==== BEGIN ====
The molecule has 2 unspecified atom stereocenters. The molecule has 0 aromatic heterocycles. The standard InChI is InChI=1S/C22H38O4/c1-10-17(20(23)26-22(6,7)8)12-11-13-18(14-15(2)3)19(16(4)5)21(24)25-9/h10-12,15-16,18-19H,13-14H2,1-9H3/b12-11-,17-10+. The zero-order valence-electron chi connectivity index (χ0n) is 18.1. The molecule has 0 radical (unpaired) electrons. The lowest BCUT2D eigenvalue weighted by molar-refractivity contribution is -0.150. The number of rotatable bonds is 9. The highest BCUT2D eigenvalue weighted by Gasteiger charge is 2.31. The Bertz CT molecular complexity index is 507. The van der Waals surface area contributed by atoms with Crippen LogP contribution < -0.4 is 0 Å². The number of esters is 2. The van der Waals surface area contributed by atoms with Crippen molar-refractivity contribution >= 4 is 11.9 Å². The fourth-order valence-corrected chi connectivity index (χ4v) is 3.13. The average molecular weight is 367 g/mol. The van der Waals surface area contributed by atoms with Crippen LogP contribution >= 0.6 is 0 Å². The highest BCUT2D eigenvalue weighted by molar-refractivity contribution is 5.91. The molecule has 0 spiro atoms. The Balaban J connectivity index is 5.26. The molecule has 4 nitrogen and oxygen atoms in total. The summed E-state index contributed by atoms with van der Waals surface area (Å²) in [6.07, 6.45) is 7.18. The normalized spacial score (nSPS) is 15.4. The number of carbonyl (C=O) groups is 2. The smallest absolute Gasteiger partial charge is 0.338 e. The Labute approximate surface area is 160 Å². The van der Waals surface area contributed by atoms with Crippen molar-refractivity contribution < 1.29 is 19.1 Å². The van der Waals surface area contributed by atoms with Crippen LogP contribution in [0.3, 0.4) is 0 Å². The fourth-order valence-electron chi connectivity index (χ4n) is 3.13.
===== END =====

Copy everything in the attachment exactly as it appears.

The molecule has 2 unspecified atom stereocenters. The molecule has 0 aromatic heterocycles. The standard InChI is InChI=1S/C22H38O4/c1-10-17(20(23)26-22(6,7)8)12-11-13-18(14-15(2)3)19(16(4)5)21(24)25-9/h10-12,15-16,18-19H,13-14H2,1-9H3/b12-11-,17-10+. The zero-order valence-electron chi connectivity index (χ0n) is 18.1. The molecule has 0 radical (unpaired) electrons. The lowest BCUT2D eigenvalue weighted by molar-refractivity contribution is -0.150. The number of rotatable bonds is 9. The highest BCUT2D eigenvalue weighted by Gasteiger charge is 2.31. The Bertz CT molecular complexity index is 507. The van der Waals surface area contributed by atoms with Crippen LogP contribution < -0.4 is 0 Å². The number of esters is 2. The van der Waals surface area contributed by atoms with Crippen molar-refractivity contribution >= 4 is 11.9 Å². The fourth-order valence-corrected chi connectivity index (χ4v) is 3.13. The average molecular weight is 367 g/mol. The van der Waals surface area contributed by atoms with Crippen LogP contribution >= 0.6 is 0 Å². The highest BCUT2D eigenvalue weighted by molar-refractivity contribution is 5.91. The molecule has 0 spiro atoms. The Balaban J connectivity index is 5.26. The molecule has 4 nitrogen and oxygen atoms in total. The summed E-state index contributed by atoms with van der Waals surface area (Å²) in [6.07, 6.45) is 7.18. The normalized spacial score (nSPS) is 15.4. The number of carbonyl (C=O) groups is 2. The smallest absolute Gasteiger partial charge is 0.338 e. The Labute approximate surface area is 160 Å². The van der Waals surface area contributed by atoms with Crippen molar-refractivity contribution < 1.29 is 19.1 Å². The van der Waals surface area contributed by atoms with Crippen LogP contribution in [0.3, 0.4) is 0 Å². The fourth-order valence-electron chi connectivity index (χ4n) is 3.13.